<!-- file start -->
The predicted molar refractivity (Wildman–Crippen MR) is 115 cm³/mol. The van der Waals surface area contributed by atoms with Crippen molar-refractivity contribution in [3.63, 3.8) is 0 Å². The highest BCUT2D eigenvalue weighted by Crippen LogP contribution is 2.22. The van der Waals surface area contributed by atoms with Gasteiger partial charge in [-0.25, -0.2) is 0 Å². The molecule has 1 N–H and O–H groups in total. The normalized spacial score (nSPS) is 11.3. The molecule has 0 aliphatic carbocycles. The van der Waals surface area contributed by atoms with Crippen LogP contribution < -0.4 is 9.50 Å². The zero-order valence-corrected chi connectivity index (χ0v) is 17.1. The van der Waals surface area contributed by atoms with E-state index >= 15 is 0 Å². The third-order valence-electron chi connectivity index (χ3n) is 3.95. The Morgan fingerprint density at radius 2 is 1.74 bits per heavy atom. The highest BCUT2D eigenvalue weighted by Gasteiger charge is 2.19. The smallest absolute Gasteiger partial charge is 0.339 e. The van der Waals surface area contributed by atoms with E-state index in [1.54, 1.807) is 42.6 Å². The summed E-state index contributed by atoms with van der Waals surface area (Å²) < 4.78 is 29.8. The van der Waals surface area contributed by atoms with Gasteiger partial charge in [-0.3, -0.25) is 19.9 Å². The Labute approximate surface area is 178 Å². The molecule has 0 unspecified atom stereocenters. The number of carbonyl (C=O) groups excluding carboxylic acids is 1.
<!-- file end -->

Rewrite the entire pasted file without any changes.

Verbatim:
The predicted molar refractivity (Wildman–Crippen MR) is 115 cm³/mol. The van der Waals surface area contributed by atoms with Crippen molar-refractivity contribution in [3.63, 3.8) is 0 Å². The highest BCUT2D eigenvalue weighted by Crippen LogP contribution is 2.22. The van der Waals surface area contributed by atoms with Gasteiger partial charge in [-0.25, -0.2) is 0 Å². The molecule has 1 N–H and O–H groups in total. The normalized spacial score (nSPS) is 11.3. The molecule has 0 aliphatic carbocycles. The van der Waals surface area contributed by atoms with Crippen LogP contribution < -0.4 is 9.50 Å². The zero-order valence-corrected chi connectivity index (χ0v) is 17.1. The van der Waals surface area contributed by atoms with E-state index >= 15 is 0 Å². The third-order valence-electron chi connectivity index (χ3n) is 3.95. The Morgan fingerprint density at radius 2 is 1.74 bits per heavy atom. The highest BCUT2D eigenvalue weighted by Gasteiger charge is 2.19. The smallest absolute Gasteiger partial charge is 0.339 e. The van der Waals surface area contributed by atoms with E-state index in [1.54, 1.807) is 42.6 Å². The summed E-state index contributed by atoms with van der Waals surface area (Å²) < 4.78 is 29.8. The van der Waals surface area contributed by atoms with Gasteiger partial charge in [-0.3, -0.25) is 19.9 Å². The Labute approximate surface area is 178 Å². The molecule has 0 unspecified atom stereocenters. The number of carbonyl (C=O) groups excluding carboxylic acids is 1.